What is your subject called?

Computational biophysical chemistry. This basically means I use IT, physics, biology and chemistry to understand how these molecules work. Physics so that I know how the molecules move, biology to know how they work in the body, chemistry to know how the atoms are bonded to each other and IT so I can simulate it all.

When you study science at school there is a clear distinction between physics, chemistry, biology, maths and IT. But to full-time scientists there are lots of areas where the subjects overlap.

 

My Typical Day

I get up early to write about my work so it can be published. This is usually the most difficult task so I like to do it in the morning when I’m feeling fresh. The hard work usually lasts until lunch time then I spend the afternoon talking with colleagues about science and playing around with simulations.

What I'd do with the money

With the help of local school students and the Periodic Videos, I will make simulations the stars of YouTube.

 

Do you know about the Periodic Videos?

The Periodic Videos (http://www.periodicvideos.com) is a fantastic website full of short videos about the elements, molecules and science in general. The YouTube channel has had 23 million views and, in May, the site won a ‘Webby’ – the Oscars of the internet. You may have even watched some of the videos in you science classes.

 

What’s special about proteins?

Proteins are very special biological molecules. All the enzymes in your body are proteins and all living things on planet Earth make and use them. In fact, most life depends on them.

Proteins have weird microscopic behaviour. They start out as long, floppy chains but always fold up into the same shape. It’s like dropping a strand of cooked spaghetti and it always landing in exactly the same position. I run simulations of proteins to try and understand and predict this strange behaviour.

 

What do the Periodic Videos and proteins have to do with the ‘I’m a Scientist’ prize money?

The Periodic Videos are made right here in my department at the University of Nottingham. However, they currently don’t have any videos about proteins. If I win I’m a Scientist I am going to work with some local school pupils to run simulations of proteins. We will then animate the simulations and make our own Periodic Video. Hopefully the Professor will present it for us and the students will be able to visit my work to see how the videos are made.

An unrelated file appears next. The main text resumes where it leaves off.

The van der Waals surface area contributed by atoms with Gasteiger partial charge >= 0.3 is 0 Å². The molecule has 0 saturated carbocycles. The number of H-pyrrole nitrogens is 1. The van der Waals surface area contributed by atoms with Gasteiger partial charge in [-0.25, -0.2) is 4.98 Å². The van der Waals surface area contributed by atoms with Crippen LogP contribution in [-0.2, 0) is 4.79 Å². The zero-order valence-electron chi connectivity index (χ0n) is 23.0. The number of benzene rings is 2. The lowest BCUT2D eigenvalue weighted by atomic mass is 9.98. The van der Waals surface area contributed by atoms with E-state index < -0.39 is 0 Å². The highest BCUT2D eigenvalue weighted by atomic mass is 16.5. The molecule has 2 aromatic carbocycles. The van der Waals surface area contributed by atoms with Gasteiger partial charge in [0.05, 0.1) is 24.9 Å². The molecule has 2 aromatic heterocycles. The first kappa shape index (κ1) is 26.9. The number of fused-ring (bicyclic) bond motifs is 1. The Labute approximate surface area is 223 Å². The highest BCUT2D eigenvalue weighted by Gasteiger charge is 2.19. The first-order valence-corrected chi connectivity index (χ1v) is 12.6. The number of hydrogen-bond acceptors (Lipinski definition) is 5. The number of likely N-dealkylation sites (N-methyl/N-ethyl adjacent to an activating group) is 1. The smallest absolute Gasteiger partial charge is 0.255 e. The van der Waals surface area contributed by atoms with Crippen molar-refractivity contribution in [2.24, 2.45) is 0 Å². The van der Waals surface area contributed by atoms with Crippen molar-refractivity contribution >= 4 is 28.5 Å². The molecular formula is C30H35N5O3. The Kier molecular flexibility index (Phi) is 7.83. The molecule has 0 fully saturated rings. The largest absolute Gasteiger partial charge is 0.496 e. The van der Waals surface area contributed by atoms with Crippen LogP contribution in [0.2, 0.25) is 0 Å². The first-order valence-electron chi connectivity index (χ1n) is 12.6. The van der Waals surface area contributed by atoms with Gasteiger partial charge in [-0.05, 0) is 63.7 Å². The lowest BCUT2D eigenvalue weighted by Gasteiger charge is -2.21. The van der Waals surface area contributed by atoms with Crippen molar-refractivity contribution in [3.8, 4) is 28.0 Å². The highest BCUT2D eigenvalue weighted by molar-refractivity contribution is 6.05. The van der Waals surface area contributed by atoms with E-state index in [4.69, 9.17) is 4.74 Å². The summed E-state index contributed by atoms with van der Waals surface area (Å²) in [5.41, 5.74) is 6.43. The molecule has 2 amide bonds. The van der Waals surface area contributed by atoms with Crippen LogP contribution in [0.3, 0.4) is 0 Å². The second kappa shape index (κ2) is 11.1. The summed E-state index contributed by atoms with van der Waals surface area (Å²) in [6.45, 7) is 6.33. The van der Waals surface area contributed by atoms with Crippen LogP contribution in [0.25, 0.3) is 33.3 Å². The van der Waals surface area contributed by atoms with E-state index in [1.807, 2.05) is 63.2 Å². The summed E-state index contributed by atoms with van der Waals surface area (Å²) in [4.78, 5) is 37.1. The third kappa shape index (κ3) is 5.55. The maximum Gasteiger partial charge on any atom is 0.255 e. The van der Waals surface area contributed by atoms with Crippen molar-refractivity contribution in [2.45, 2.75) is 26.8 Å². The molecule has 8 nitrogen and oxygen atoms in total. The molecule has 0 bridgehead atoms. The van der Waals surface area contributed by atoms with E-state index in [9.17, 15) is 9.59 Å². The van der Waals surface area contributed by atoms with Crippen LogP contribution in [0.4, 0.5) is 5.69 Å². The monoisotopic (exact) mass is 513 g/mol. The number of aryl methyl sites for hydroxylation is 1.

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Professor Martyn Poliakoff, presenter of the Periodic Videos, and Brady Haran, the film maker.

My Interview

How would you describe yourself in 3 words?

Funny, friendly, ambitious

Who is your favourite singer or band?

Muse, Metallica, Lady Gaga, Radiohead, Dizee Rascal, The Smiths… it’s hard to choose just one

What is the most fun thing you've done?

A few years ago I went to China and met a panda

If you had 3 wishes for yourself what would they be? - be honest!

(1) Finish my PhD so that everyone has to call me Dr Ellie (2) Get a cat, a dog and a horse (3) Win I’m a Scientist

What did you want to be after you left school?

A vet

Were you ever in trouble in at school?

Sometimes – I have dyslexia so I was always handing in my homework late or being nagged about spelling words wrong

What's the best thing you've done as a scientist?

Not sure about the best, but the worst is that I once accidentally broke a £1 million supercomputer

Tell us a joke.

Did you hear about the mathematician with constipation? He worked it out with a pencil.

Other stuff

Work photos:

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My Research Group